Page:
Demand for Organic Meat on the Rise in the UK

organic meat

The demand for organic meat is on the rise in the United Kingdom, according to new data from Nielsen. Sales of organic meat have increased 4.1 percent since February, as opposed to the negative trend for the same period in conventional red meat sales, down by 8.1 percent this year.

The Soil Association, the UK’s organic certification body, attributes this sudden change in sales to a scientific study published in the British Journal of Nutrition in February. The study suggested that organic meat contains up to 50 percent more omega-3 fatty acids than conventionally produced meat and lower levels of saturated fat, making it a healthier choice than conventional.

“It’s fantastic to see that sales are now starting to show sustained growth,” Lee Holdstock, a representative of the Soil Association, told Farming UK. “It is clear that people are interested in eating ‘better meat’ and organic certainly fits their demands.”

Soil Association also noted in its 2016 Organic Market Report that sellers of organic meat were opting less for supermarket distributors and more for direct sales to consumers, “nurturing a closer relationship with their customers and harnessing the power of the internet to reach new markets.”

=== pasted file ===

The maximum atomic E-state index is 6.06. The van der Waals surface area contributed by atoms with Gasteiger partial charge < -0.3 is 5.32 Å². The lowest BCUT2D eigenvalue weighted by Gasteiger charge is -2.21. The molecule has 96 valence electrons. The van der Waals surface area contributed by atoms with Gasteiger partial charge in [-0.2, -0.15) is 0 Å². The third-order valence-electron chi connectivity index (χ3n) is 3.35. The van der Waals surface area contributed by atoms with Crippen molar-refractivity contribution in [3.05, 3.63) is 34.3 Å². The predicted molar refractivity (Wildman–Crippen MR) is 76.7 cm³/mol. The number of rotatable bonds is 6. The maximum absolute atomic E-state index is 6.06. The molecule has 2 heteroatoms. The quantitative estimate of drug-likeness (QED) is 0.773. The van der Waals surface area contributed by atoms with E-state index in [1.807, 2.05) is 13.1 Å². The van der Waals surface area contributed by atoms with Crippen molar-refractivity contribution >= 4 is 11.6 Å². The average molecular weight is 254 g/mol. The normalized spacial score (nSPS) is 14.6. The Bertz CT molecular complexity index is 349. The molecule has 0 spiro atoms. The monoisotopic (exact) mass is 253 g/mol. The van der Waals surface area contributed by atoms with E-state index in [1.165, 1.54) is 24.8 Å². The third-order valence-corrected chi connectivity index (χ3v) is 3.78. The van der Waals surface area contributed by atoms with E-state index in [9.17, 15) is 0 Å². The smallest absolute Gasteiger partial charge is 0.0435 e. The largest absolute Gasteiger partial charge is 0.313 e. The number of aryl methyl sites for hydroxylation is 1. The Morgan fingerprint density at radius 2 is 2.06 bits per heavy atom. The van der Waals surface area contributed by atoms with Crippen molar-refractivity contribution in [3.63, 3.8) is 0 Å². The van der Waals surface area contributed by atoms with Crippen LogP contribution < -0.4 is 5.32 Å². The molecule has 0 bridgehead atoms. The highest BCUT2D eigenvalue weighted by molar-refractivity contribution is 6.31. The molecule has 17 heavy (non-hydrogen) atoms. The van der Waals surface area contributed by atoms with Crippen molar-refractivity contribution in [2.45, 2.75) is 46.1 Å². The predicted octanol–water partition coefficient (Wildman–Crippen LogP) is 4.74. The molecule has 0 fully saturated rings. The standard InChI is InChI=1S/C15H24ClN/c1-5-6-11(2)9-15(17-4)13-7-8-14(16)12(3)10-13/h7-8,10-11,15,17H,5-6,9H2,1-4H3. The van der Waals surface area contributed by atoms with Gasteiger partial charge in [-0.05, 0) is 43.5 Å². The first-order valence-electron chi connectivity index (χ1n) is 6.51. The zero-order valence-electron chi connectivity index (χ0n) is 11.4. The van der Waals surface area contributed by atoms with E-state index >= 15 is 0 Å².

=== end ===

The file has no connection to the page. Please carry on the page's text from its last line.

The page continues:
Soil Association spokesperson Emily McCoy also noted that the development of the organic meat industry in Britain extended to catering professionals. “There is (…) an increased demand for organic meat through the Food for Life Catering Mark scheme, with more catering companies progressing to a gold Catering Mark and searching for organic meat to serve in their meals for schools, hospitals, workplaces, etc.,” she told Food Navigator.

Demand for organic meat in the UK was mostly for beef and lamb, though certified organic fish also saw a good deal of growth this year, up by 25.1 percent from last year.

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Grazing cows image via Shutterstock

Emily Monaco is a food and culture writer based in Paris. Her work has been featured in the Wall... More about Emily Monaco